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Communicating as Women in STEM

Charlotte Brammer
Academic Press
Publication Date: 
Number of Pages: 
[Reviewed by
Megan Sawyer
, on
As a concept, Communicating as Women in STEM satisfies a deep need for discussing how women experience their surroundings in STEM fields.  This text is intended to help guide discussions around five main points—the “leaky pipeline” of women in STEM, negative stereotypes about women, woman-exclusive small talk, vocally-influenced power dynamics, and expectations for “appropriate” dress—with brief stories from women in STEM industries and a “threshing it out” section containing pointed questions for use by a facilitator.  This book is a mix of statistics, anecdotes, and recommendations, but also includes bookclub style questions.  However, it is appropriate for a single person to read through, maybe more so than a guided group, and the actual effect of the anecdotes meshed in with tables of data and text is a disjoint read.  These snippets of experience feel more like interruptions than serving as a microphone of support to the point of the stories.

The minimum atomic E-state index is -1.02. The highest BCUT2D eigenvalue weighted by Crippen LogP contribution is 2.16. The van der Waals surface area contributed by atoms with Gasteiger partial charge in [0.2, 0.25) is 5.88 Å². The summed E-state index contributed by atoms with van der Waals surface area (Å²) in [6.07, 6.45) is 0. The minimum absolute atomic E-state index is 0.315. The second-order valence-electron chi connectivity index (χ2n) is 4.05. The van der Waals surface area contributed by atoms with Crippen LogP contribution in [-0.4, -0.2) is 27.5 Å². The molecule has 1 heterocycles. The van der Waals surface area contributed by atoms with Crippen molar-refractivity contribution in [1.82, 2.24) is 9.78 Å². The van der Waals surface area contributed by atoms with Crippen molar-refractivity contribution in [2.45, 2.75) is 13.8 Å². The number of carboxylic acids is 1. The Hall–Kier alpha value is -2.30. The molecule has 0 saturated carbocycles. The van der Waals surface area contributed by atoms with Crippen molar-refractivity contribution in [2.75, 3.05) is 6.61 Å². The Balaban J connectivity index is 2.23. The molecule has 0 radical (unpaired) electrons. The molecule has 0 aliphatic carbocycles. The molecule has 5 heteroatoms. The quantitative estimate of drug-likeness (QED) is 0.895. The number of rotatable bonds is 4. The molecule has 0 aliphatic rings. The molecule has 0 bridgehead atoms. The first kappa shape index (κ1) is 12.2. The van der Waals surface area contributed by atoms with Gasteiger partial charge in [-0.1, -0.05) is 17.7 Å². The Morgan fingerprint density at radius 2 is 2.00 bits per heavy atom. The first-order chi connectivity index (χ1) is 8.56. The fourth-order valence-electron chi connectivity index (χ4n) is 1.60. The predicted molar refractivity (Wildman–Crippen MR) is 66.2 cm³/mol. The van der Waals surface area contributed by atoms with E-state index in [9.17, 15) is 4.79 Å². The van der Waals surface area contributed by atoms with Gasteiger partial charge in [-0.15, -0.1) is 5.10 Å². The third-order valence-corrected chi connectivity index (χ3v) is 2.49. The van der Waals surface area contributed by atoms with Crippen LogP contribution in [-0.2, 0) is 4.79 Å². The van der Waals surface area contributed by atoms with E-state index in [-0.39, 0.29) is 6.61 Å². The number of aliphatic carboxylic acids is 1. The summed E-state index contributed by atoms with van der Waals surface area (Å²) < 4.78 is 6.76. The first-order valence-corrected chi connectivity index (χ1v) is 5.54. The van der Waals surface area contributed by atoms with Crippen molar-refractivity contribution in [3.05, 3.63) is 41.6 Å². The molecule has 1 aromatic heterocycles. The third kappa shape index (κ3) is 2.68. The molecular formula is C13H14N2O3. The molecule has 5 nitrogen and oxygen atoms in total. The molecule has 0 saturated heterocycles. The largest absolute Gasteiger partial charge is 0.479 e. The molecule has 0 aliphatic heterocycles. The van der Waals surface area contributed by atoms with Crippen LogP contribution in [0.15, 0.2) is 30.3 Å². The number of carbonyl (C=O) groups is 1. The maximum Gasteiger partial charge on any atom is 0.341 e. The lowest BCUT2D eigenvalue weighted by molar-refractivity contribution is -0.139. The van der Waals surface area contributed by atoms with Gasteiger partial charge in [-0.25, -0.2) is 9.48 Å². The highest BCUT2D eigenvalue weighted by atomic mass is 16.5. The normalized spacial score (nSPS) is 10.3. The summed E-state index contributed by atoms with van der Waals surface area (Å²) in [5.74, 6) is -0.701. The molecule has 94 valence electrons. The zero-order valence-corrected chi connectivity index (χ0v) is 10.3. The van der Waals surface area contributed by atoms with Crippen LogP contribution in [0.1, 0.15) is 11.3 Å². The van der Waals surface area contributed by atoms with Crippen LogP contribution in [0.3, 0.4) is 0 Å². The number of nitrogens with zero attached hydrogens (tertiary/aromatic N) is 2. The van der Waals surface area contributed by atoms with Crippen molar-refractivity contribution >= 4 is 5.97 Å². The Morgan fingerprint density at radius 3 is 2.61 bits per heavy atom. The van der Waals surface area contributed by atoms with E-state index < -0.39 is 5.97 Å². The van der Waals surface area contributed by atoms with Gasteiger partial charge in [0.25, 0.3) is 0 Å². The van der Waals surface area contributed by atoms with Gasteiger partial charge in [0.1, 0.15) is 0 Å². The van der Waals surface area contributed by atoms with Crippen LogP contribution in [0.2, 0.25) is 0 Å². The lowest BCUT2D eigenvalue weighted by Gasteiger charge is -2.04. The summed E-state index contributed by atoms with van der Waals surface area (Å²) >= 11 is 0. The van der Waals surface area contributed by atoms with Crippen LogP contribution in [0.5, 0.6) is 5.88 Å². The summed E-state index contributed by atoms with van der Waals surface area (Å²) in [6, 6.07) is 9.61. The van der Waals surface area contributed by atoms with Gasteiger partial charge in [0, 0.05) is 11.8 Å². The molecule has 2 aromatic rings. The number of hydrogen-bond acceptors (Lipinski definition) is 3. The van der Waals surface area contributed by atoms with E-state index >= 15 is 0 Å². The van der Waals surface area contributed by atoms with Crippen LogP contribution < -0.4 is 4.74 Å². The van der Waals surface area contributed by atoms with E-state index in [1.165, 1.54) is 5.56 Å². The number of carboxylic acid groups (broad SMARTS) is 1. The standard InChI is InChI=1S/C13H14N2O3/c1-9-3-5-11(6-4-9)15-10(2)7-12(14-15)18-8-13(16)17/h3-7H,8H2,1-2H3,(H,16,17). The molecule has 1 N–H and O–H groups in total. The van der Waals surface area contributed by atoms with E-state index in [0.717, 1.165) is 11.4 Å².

Communicating has some key ideas that are worth exploring in the STEM community at large—namely, the five points the author identifies.  The statistics and data presented in the text make a compelling case for the need for change to support women in STEM and the experiences of women across STEM fields echoes this need for change.  The author has attempted to present ways for individuals to develop broad and thoughtful communication skills and interaction strategies with the blend of anecdote and study; however, this reader is left desiring direction for substantive change for the STEM community at large, much less concrete skill-building exercises. 


Megan Sawyer ( is an associate professor of mathematics at Southern New Hampshire University in Manchester, NH.

1.Introduction: Understanding STEM cultures and communication expectations
2.Gender roles/differences and communication expectations and violations
a.Gender roles/differences
b.Verbal influencing strategies
3.Making culture and implicit rules visible
c.Body movement, placement, and image
d.The invisibles: time, smell, and touch
4.Communicator styles: male/female/androgynous
a.Bem’s sex role inventory and the value of androgynous communication style